Eating disorder

eating disorderseatingdisordered eating
Other disorders with similar symptoms include anxiety disorder, major depressive disorder, eating disorders, tic disorders, and obsessive–compulsive personality disorder.

PANDAS

Childhood acute neuropsychiatric symptomsPANDAS syndromePediatric Autoimmune Neuropsychiatric Disorders Associated with Streptococcal infections
A controversial hypothesis is that some cases of rapid onset of OCD in children and adolescents may be caused by a syndrome connected to Group A streptococcal infections, known as pediatric autoimmune neuropsychiatric disorders associated with streptococcal infections (PANDAS).
Pediatric autoimmune neuropsychiatric disorders associated with streptococcal infections (PANDAS) is a hypothesis that there exists a subset of children with rapid onset of obsessive-compulsive disorder (OCD) or tic disorders and these symptoms are caused by group A beta-hemolytic streptococcal (GABHS) infections.

Relationship obsessive–compulsive disorder

almost idolizesintimate relationships (ROCD)Relationship obsessions (ROCD)
A more intense obsession could be a preoccupation with the thought or image of someone close to them dying or intrusions related to "relationship rightness".
In psychology, relationship obsessive–compulsive disorder (ROCD) is a form of obsessive–compulsive disorder focusing on intimate relationships.

Psychosis

psychoticpsychosespsychotic break
There are severe cases in which the person has an unshakable belief in the context of OCD that is difficult to differentiate from psychotic disorders.

Exposure therapy

exposure and response preventionexposureExposure with Response Prevention
It may be more difficult to do ERP therapy on such people because they may be unwilling to cooperate, at least initially.
Numerous studies have demonstrated its effectiveness in the treatment of disorders such as generalized anxiety disorder, social anxiety disorder, obsessive-compulsive disorder, PTSD, and specific phobias.

Obsessive–compulsive spectrum

obsessive-compulsive spectrumobsessive compulsive spectrum disorder
Excessive skin picking, hair-pulling, nail biting, and other body-focused repetitive behavior disorders are all on the obsessive–compulsive spectrum.
The obsessive–compulsive spectrum is a model of medical classification where various psychiatric, neurological and/or medical conditions are described as existing on a spectrum of conditions related to obsessive–compulsive disorder (OCD).

Compulsive hoarding

hoardingcompulsive hoarderhoarder
For example, an individual who engages in compulsive hoarding might be inclined to treat inorganic matter as if it had the sentience or rights of living organisms, while accepting that such behavior is irrational on a more intellectual level.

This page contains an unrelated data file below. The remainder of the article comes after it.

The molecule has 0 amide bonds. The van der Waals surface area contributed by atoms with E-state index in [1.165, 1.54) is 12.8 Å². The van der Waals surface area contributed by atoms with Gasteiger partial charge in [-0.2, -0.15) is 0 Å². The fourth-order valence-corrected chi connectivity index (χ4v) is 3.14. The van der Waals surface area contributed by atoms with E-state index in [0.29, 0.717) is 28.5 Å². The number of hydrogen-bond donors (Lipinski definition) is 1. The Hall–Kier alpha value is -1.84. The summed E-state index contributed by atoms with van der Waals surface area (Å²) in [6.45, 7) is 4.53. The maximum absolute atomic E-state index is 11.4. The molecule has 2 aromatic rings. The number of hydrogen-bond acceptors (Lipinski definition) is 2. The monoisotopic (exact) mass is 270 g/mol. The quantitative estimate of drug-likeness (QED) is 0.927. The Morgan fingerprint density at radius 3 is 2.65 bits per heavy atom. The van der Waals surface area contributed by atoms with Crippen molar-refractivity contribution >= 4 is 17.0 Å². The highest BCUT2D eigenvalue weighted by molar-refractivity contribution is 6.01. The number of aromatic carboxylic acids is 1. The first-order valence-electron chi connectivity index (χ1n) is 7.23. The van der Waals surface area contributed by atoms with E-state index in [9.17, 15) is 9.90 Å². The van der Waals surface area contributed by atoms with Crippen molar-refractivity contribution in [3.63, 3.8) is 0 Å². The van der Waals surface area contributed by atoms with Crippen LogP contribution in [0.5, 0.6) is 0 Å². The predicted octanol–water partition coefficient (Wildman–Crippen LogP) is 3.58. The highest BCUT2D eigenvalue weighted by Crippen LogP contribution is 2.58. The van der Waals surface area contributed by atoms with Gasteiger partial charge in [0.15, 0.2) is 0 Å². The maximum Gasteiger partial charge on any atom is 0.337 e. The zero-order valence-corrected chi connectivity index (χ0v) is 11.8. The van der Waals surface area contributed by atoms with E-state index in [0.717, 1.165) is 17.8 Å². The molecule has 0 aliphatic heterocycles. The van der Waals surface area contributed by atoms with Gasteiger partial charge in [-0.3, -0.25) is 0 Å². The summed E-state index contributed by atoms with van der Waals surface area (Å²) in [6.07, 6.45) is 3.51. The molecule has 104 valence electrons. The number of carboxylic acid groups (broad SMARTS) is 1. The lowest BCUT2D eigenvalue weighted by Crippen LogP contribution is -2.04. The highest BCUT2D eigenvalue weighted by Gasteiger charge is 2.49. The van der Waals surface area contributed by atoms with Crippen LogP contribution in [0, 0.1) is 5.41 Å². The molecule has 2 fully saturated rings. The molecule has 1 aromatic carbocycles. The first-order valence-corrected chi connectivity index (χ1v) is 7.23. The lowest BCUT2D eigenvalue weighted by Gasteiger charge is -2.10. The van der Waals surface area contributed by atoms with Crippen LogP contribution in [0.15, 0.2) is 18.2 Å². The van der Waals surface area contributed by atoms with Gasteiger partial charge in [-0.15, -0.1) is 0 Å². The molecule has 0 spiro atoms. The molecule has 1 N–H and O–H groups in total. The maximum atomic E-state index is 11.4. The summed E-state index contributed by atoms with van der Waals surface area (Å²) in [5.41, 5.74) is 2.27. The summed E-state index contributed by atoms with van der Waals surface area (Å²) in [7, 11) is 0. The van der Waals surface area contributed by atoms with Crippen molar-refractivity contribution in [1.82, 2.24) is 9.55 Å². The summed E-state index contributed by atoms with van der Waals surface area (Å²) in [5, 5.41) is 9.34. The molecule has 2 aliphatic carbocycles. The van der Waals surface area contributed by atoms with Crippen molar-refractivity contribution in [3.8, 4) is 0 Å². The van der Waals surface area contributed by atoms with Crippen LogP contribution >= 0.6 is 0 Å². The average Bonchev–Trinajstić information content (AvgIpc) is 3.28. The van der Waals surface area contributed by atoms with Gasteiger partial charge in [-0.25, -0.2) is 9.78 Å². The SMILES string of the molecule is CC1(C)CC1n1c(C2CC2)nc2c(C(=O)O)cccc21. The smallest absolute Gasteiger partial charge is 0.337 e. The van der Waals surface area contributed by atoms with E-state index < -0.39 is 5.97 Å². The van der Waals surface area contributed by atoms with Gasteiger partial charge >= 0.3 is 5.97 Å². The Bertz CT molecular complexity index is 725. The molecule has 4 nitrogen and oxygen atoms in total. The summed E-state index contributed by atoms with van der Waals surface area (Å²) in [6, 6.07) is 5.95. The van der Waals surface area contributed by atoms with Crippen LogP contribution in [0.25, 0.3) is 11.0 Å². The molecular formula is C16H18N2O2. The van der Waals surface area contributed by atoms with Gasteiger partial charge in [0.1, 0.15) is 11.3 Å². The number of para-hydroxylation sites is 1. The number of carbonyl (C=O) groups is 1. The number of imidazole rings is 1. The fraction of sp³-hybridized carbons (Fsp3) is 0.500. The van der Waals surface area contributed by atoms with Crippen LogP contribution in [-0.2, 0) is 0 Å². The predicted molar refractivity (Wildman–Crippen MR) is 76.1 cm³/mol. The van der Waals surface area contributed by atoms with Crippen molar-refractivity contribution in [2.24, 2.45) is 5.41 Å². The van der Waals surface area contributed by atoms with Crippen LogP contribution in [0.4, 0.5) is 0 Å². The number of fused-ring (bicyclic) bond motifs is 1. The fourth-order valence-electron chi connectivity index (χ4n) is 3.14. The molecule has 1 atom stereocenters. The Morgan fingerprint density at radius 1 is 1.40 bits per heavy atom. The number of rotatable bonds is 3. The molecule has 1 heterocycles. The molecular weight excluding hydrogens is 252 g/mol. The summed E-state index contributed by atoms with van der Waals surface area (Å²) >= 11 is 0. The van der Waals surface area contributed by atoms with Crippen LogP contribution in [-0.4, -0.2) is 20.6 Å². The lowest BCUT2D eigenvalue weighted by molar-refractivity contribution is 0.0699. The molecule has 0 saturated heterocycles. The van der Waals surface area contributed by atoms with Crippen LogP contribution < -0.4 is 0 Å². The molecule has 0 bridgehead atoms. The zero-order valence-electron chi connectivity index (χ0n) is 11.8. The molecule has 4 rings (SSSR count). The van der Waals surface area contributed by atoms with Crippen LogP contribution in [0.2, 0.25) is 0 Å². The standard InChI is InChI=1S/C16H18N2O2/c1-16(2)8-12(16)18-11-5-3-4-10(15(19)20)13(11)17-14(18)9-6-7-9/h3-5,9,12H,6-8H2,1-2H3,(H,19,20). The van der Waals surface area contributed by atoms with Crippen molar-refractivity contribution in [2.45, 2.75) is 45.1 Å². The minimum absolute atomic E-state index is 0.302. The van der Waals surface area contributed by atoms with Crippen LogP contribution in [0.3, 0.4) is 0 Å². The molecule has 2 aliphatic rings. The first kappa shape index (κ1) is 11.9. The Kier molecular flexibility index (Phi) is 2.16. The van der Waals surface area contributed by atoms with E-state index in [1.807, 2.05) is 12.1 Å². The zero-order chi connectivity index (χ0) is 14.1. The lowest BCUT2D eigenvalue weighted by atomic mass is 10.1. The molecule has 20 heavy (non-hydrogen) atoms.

It was not clear whether compulsive hoarding is a separate, isolated disorder, or rather a symptom of another condition, such as OCD, but the current DSM lists hoarding disorder as both a mental disability and a possible symptom for OCD.

Thought suppression

suppressionsuppress thoughtssuppress
A person may attempt to ignore or suppress such obsessions, or to neutralize them with some other thought or action, and will tend to recognize the obsessions as idiosyncratic or irrational.
It is often associated with obsessive–compulsive disorder (OCD).

Bipolar disorder

bipolarmanic depressionmanic depressive
The involvement of the orbitofrontal cortex and dorsolateral prefrontal cortex in OCD is shared with bipolar disorder and may explain their high degree of comorbidity.
The diagnosis of bipolar disorder can be complicated by coexisting (comorbid) psychiatric conditions including the following: obsessive-compulsive disorder, substance-use disorder, eating disorders, attention deficit hyperactivity disorder, social phobia, premenstrual syndrome (including premenstrual dysphoric disorder), or panic disorder.

Tic disorder

tic disorderstics
The condition is associated with tics, anxiety disorder, and an increased risk of suicide. Other disorders with similar symptoms include anxiety disorder, major depressive disorder, eating disorders, tic disorders, and obsessive–compulsive personality disorder.
Tics should be distinguished from other causes of tourettism, stereotypies, chorea, dyskinesias, myoclonus and obsessive-compulsive disorder.

Psychotherapy

psychotherapistpsychotherapeutictherapy
Treatment involves counseling, such as cognitive behavioral therapy (CBT), and sometimes antidepressants such as selective serotonin reuptake inhibitors (SSRIs) or clomipramine.
Other types include reality therapy/choice theory, multimodal therapy, and therapies for specific disorders including PTSD therapies such as cognitive processing therapy and EMDR; substance abuse therapies such as relapse prevention and contingency management; OCD therapies such as exposure and response prevention; and co-occurring disorders therapies such as Seeking Safety.

Cortico-basal ganglia-thalamo-cortical loop

cortico-basal gangliacortico-basal ganglia-thalamo-cortical loop (CBGTC)cortico-striato-thalamo-cortical
The involvement of the cortico-striato-thalamo-cortical loop in OCD as well as the high rates of comorbidity between OCD and ADHD have led some to draw a link in their mechanism.
It is of particular relevance to hyperkinetic and hypokinetic movement disorders, such as Parkinson's disease and Huntington's disease, as well as to mental disorders of control, such as attention deficit hyperactivity disorder (ADHD), obsessive–compulsive disorder (OCD), and Tourette syndrome.